National Debt Clock Is Ticking

Friday, 23 Apr 2010 11:43 AM

By Ralph Hostetter

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The National Debt Clock keeps ticking, even as we sleep. Waking up Wednesday morning, April 21, America found the clock had registered an increase in debt during the night of 2.27 billion dollars in 12 hours.

It takes only 59 seconds to tick away a million dollars.

The national debt as of midday April 22 was $41,628 per citizen or $117,071 per taxpayer.

The federal budget deficit was $1,424,719,860,000 ($1.4 trillion) on a national budget of $3,551,309,116,000 ($3.5 trillion) representing a shortfall of some 40 percent.

Spending is out of control.

This should come as no surprise to the American electorate. It must take full responsibility for creating today's disastrous budget problems.

Electing a "community organizer" to be CEO of the world's largest corporation certainly raised enough questions prior to the presidential election of 2008. Had these questions been answered honestly, the United States may have been saved from this fiscal dilemma.

What's worse is the fact that trillion-dollar deficits are predicted for the foreseeable future.

The United States at present is financing its more than trillion-dollar-a-year debt by issuing IOUs. More to the point, it is paying off its credit card obligations, so to speak, with another credit card.

The government estimates, with the national debt now topping 12 trillion dollars, that servicing the debt will exceed $700 billion a year by 2019, up from $202 billion this year. The figure is expected to go much higher.

It is estimated that an additional $500 billion a year in interest expense would exceed the combined budgets this year of education, energy, homeland security, and the wars in Iraq and Afghanistan. Some economists doubt the accuracy of this forecast, and one is predicting debt servicing will be much higher.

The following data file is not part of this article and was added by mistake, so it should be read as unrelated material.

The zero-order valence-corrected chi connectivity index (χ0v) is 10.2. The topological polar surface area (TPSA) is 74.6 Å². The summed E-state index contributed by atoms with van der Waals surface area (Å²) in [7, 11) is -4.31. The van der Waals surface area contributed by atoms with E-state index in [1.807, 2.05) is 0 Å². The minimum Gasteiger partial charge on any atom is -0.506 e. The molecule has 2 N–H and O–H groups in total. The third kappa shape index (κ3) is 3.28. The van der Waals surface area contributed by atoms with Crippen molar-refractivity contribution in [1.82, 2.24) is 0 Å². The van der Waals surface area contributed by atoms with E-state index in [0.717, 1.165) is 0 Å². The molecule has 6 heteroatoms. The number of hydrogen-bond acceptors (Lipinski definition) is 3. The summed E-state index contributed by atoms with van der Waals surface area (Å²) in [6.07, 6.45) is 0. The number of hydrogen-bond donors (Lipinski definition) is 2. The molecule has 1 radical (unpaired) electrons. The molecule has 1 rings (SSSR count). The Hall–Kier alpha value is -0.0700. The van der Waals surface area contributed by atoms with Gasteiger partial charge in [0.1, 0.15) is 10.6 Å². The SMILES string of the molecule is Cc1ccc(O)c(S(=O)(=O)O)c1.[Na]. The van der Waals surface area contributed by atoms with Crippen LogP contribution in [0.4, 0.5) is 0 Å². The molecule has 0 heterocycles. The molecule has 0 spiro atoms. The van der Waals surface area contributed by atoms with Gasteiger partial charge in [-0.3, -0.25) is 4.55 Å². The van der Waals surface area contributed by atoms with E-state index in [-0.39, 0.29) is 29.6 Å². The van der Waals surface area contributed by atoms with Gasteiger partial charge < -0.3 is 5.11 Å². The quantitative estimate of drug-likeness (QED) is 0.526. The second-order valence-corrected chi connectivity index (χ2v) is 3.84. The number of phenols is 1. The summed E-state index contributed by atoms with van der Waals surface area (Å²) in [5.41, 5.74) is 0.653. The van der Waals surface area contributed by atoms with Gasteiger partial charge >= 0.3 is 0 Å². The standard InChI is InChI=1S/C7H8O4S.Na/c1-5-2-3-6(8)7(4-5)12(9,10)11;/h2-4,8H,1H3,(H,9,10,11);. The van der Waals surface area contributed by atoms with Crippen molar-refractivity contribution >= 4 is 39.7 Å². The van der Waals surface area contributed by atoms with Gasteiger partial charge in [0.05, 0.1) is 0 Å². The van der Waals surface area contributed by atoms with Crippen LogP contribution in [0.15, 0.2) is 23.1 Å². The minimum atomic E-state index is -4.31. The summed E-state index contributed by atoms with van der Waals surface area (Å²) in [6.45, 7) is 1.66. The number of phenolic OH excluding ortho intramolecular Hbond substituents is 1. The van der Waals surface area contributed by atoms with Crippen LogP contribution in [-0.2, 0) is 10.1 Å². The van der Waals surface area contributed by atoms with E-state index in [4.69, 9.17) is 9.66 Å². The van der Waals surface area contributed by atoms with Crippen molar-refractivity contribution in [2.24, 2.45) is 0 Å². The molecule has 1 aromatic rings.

The only bright spot in the forecast is the remarkably low interest rate charged by those who are buying America's debt.

At present the United States has a AAA bond rating and is able to borrow from other nations in the world, China in particular, at an interest rate of 0.016 percent (sixteen hundredths of one percent).

The United States at the present time is borrowing (through foreign nations' purchasing of U.S. Treasury bills, T-bonds and notes) from more than 50 other nations in the world.

Those lending more than $100 billion each are China ($889 billion), Japan ($765 billion), oil exporters ($218 billion), United Kingdom ($206 billion), Hong Kong ($147 billion), Caribbean banking centers ($144 billion), Russia ($124 billion), and Taiwan ($119 billion).

Twenty-six other countries are lending more than one billion dollars each.

The financial failure of other nations in the world, namely Spain and Greece, are raising international concerns with respect to America's large deficits and increasing debt and what effect it may have on the future value of the U.S. dollar.

The U.S. dollar is and has been the leading currency of the world by which all other currencies are measured.

Leading economists in the nation are warning that America cannot sustain such deficits and burdensome national debt and continue to survive.

Pressure has been building around the world to bring about a change that would replace the dollar as the world's global currency.

George Soros, notorious manipulator of world currencies, has been working for some time to replace the U.S. dollar with the Chinese yuan. Soros' reputation is well known as the man who broke the Bank of England.

However, the dollar continues to dominate global currency reserves, with 63.9 percent of those reserves held in dollars.

Removing the dollar as the world’s leading currency would have disastrous economic consequences for the United States.


E. Ralph Hostetter, a prominent businessman and agricultural publisher, also is a national and local award-winning columnist. He welcomes comments by email sent to eralphhostetter@yahoo.com.

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